But just because it was faster than bombers doesn’t mean it didn’t get shot down like a traditional bomber. In fact, the “Thunderchief” crashed so much that many believe its nickname, “Thud,” originated because of how often the plane hit the ground.
While the F-105 conducted thousands of sorties and did the bulk of the strike bombing missions at the onset of Vietnam, it became the only American aircraft to be pulled from active duty due to high loss rates.
The F-105 was designed as a single-seat nuclear attacker, like many of the jets unleashed in the 1950s. The jet first flew in 1955, entered service in 1958, and had its final Air National Guard units retired in 1984.
The F-105 was a speedier successor to the North American F-100 “Super Sabre” and was like-armed with bombs, missiles, and a cannon. The F-105 was exceptionally well-armed. It carried up to 16 750-pound bombs. It carried more payload than a B-17.
Out of the 833 aircraft produced, 382 — nearly half — were lost. It was bigger and less maneuverable than MiG fighters and managed only 27.5 air-to-air kills in its career. At 50,000 pounds, the F-105 was the biggest single-seat, single-engine airplane ever built.
The “D” variant of the F-105 was the most common. It featured all-weather capability, blind bombing capability, upgraded ejection seat and gun sight, and better armor than earlier models. The F-105F/EF-105F and F-105G variants were “Wild Weasel” versions used for Suppression of Enemy Air Defenses (SEAD) missions.
The F-105F was used in legendary missions that may perhaps save the airplane’s reputation in history. The two-seater hosted two Medal of Honor Recipients: Captain Merlyn H. Dethlefsen and Captain Leo K. Thorsness.
Captain Dethlefsen was awarded the Medal of Honor and Capt Kevin “Mike” Gilroy the Air Force Cross for an F-105F Wild Weasel mission on 10 March 1967. With their aircraft damaged by antiaircraft fire, the pair decided to keep heir F-105F in harm’s way, flying above Thai Nguyen until an enemy missile site was found and destroyed.Captain Thorsness was awarded the Medal of Honor and Capt Harold Johnson the Air Force Cross for an F-105F Wild Weasel mission on 19 April 1967. The pair attempted to rescue another Wild Weasel crew that had been shot down. Thorsness shot down two enemy MiG-17s in the process and stayed in the area, acting as a decoy for enemy MiGs after he ran out of ammo.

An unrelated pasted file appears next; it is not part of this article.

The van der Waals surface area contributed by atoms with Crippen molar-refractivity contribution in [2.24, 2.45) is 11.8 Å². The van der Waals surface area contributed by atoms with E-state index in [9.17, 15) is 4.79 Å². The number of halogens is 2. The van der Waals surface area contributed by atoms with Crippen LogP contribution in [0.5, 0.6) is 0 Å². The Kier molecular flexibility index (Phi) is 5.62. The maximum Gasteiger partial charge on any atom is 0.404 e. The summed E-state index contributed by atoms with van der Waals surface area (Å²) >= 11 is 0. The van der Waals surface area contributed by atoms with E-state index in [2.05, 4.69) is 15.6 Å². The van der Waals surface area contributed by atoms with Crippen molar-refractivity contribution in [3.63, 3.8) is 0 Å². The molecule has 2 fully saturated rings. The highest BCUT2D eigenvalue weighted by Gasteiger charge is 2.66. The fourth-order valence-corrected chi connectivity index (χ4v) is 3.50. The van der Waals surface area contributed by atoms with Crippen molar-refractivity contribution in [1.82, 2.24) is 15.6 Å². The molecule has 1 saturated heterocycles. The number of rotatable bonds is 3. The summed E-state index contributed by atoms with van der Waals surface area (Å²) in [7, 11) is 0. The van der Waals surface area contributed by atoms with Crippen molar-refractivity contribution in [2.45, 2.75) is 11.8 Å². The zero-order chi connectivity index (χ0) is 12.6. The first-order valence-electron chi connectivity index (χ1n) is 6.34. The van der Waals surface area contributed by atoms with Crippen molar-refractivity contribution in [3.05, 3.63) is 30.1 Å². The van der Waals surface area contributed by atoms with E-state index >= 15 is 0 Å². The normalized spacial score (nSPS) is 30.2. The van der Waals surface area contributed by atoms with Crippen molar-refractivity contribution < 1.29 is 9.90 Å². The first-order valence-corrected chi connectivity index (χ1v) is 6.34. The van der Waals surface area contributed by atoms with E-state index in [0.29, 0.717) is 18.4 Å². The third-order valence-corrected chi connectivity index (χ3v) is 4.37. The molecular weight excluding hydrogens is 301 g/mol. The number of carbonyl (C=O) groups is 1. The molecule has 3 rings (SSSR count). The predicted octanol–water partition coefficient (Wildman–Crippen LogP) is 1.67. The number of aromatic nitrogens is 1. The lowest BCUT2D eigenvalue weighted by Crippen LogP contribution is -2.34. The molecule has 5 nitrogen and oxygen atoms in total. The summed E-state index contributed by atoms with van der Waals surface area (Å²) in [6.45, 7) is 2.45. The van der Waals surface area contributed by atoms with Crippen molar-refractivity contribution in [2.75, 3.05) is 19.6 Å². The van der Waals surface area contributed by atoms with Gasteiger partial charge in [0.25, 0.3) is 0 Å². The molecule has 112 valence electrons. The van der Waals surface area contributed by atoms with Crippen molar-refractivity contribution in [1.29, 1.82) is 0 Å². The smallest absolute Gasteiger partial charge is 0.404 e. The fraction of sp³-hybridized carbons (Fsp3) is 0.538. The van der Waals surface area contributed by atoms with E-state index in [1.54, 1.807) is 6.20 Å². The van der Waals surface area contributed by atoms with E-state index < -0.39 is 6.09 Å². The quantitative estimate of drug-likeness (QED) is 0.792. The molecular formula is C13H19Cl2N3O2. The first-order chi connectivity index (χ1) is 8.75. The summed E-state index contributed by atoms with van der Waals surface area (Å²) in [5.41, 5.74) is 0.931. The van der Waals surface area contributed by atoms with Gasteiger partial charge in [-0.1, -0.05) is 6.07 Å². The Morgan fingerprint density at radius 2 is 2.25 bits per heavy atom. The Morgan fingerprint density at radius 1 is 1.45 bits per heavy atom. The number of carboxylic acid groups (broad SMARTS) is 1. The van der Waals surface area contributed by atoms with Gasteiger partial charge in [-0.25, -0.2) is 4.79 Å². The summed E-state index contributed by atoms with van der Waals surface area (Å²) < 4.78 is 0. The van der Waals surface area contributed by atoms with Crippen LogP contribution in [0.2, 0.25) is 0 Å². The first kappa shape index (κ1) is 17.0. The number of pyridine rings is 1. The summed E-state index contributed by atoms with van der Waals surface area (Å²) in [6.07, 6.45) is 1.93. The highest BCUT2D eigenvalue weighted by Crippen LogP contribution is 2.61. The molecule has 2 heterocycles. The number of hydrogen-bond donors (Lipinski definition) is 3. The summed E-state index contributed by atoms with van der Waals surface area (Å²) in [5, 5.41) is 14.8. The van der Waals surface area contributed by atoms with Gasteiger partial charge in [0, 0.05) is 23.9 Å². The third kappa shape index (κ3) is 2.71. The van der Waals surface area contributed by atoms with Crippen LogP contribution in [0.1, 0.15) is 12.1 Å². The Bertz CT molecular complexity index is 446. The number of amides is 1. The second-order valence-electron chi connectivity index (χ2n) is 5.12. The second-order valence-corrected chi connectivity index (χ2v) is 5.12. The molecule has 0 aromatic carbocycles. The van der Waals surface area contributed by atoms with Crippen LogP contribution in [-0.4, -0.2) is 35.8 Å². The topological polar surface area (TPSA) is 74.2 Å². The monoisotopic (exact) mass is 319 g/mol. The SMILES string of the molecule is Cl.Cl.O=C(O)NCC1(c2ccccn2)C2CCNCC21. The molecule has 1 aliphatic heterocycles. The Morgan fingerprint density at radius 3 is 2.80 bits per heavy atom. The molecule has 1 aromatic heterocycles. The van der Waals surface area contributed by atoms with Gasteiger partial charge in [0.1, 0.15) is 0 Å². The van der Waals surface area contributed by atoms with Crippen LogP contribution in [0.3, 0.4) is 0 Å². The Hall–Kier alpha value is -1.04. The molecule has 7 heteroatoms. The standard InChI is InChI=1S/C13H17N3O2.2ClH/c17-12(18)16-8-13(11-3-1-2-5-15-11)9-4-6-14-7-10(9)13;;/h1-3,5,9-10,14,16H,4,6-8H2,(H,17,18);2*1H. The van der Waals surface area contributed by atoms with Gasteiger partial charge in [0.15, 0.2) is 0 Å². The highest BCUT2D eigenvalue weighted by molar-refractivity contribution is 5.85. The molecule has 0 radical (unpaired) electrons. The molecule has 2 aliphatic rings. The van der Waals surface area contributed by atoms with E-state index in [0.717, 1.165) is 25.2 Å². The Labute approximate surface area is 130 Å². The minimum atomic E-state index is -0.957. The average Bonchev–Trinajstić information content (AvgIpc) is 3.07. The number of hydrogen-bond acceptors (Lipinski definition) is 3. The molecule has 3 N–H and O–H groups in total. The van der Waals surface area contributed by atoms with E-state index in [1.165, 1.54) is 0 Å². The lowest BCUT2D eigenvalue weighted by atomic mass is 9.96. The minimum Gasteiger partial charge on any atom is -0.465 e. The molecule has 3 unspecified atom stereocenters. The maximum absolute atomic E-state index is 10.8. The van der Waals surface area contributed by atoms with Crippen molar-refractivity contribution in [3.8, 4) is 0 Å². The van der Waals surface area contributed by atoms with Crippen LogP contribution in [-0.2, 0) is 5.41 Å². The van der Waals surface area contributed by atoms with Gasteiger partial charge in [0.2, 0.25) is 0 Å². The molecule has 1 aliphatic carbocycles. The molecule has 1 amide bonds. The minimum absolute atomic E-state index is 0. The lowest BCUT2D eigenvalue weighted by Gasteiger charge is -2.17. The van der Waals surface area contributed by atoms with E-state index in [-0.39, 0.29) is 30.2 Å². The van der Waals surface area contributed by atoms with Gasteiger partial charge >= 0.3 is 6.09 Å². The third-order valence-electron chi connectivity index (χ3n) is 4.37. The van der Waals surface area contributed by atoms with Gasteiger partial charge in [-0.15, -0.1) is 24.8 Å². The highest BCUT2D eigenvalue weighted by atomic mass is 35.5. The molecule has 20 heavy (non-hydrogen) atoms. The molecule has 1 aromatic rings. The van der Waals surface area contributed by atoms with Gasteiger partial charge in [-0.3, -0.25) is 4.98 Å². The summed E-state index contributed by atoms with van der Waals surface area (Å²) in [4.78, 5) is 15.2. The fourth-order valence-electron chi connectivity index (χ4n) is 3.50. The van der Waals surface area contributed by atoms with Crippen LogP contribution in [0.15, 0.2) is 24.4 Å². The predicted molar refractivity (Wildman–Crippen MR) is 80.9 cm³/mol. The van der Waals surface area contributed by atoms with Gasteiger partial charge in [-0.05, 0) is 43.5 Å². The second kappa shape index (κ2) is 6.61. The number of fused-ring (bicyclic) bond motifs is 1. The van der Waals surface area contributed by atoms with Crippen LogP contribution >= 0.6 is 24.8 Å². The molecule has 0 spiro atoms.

The F-105 almost never came to fruition. The Air Force ordered the fighter-bomber to fight the North Koreans, but that conflict ended before the F-105 entered service. The Air Force reduced its 199 aircraft order down to 46 in 1953 and cancelled the program altogether months later.
The program was brought back to life in 1954, but the Air Force was looking for something more advanced. The F-105D all-weather, nuclear-capable variant filled the need, and the F-105 had life.
By 1961, the Air Force fell in love with the Navy’s F-4 Phantom II and eventually the General Dynamics F-111 “Aardvark,” and the F-105 was already past its prime.
The F-105 got its name after Republic Aviation requested “Thunderchief,” naming the airplane along the same lines as its other “Thunder” aircraft, the P-47 “Thunderbolt,” F-84 “Thunderjet,” and F-84F “Thunderstreak.”
Crew: 1 (2 for C/E/F/G variants)
Length: 64 ft 4.75 in
Wingspan: 34 ft 11.25 in
Height: 19 ft 8 in
Empty weight: 27,500 lb
Max. takeoff weight: 52,546 lb
Engine: One Pratt & Whitney J75-P-19W afterburning turbojet
Maximum speed: Mach 2.08 (1,372 mph)
Combat radius: 780 mi
Ferry range: 2,210 mi
Ceiling: 48,500 ft
Rate of climb: 38,500 ft/min
Guns: One 20 mm M61 Vulcan cannon, 1,028 rounds
Hardpoints: Five total and internal bomb bay with a capacity of Up to 14,000 lb. Could carry conventional and nuclear bombs, and AIM-9 Sidewinder and AGM-12 Bullpup missiles.
Essential Reading and More
- Break-Left.org — Good narrative
- Craig Baker’s F-105 Site — Older site but great info
- National Museum of the United States Air Force Official Fact Sheet
- Heavyweight — Great stories